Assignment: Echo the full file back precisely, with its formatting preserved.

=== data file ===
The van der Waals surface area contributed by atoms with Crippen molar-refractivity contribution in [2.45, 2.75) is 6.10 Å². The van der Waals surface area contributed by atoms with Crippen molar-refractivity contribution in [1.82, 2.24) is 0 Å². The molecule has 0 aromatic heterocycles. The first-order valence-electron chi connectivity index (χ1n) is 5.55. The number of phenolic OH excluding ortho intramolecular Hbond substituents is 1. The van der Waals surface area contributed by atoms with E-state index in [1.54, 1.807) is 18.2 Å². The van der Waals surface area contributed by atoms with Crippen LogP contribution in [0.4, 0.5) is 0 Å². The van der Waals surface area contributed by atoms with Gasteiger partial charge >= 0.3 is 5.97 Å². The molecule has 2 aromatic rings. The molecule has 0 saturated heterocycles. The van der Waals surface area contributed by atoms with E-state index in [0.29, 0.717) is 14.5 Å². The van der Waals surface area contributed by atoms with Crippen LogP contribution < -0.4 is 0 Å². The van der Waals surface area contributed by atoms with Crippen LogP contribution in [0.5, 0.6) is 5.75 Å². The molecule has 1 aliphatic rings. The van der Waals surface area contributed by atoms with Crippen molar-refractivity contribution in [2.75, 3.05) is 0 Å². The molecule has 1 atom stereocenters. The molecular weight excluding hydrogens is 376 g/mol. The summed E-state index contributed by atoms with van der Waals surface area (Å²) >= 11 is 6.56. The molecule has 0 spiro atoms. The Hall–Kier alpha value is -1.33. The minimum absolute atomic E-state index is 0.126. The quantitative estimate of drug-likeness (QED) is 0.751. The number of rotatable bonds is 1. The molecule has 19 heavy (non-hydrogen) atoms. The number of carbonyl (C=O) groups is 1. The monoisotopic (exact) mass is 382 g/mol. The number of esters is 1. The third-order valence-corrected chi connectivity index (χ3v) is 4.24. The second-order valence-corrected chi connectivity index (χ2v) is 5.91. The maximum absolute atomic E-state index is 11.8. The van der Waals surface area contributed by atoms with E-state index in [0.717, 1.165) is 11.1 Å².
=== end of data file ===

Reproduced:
The van der Waals surface area contributed by atoms with Crippen molar-refractivity contribution in [2.45, 2.75) is 6.10 Å². The van der Waals surface area contributed by atoms with Crippen molar-refractivity contribution in [1.82, 2.24) is 0 Å². The molecule has 0 aromatic heterocycles. The first-order valence-electron chi connectivity index (χ1n) is 5.55. The number of phenolic OH excluding ortho intramolecular Hbond substituents is 1. The van der Waals surface area contributed by atoms with E-state index in [1.54, 1.807) is 18.2 Å². The van der Waals surface area contributed by atoms with Crippen LogP contribution in [0.4, 0.5) is 0 Å². The van der Waals surface area contributed by atoms with Gasteiger partial charge >= 0.3 is 5.97 Å². The molecule has 2 aromatic rings. The molecule has 0 saturated heterocycles. The van der Waals surface area contributed by atoms with E-state index in [0.29, 0.717) is 14.5 Å². The van der Waals surface area contributed by atoms with Crippen LogP contribution < -0.4 is 0 Å². The van der Waals surface area contributed by atoms with Crippen LogP contribution in [0.5, 0.6) is 5.75 Å². The molecule has 1 aliphatic rings. The van der Waals surface area contributed by atoms with Crippen molar-refractivity contribution in [2.75, 3.05) is 0 Å². The molecule has 1 atom stereocenters. The molecular weight excluding hydrogens is 376 g/mol. The summed E-state index contributed by atoms with van der Waals surface area (Å²) >= 11 is 6.56. The molecule has 0 spiro atoms. The Hall–Kier alpha value is -1.33. The minimum absolute atomic E-state index is 0.126. The quantitative estimate of drug-likeness (QED) is 0.751. The number of rotatable bonds is 1. The molecule has 19 heavy (non-hydrogen) atoms. The number of carbonyl (C=O) groups is 1. The monoisotopic (exact) mass is 382 g/mol. The number of esters is 1. The third-order valence-corrected chi connectivity index (χ3v) is 4.24. The second-order valence-corrected chi connectivity index (χ2v) is 5.91. The maximum absolute atomic E-state index is 11.8. The van der Waals surface area contributed by atoms with E-state index in [0.717, 1.165) is 11.1 Å².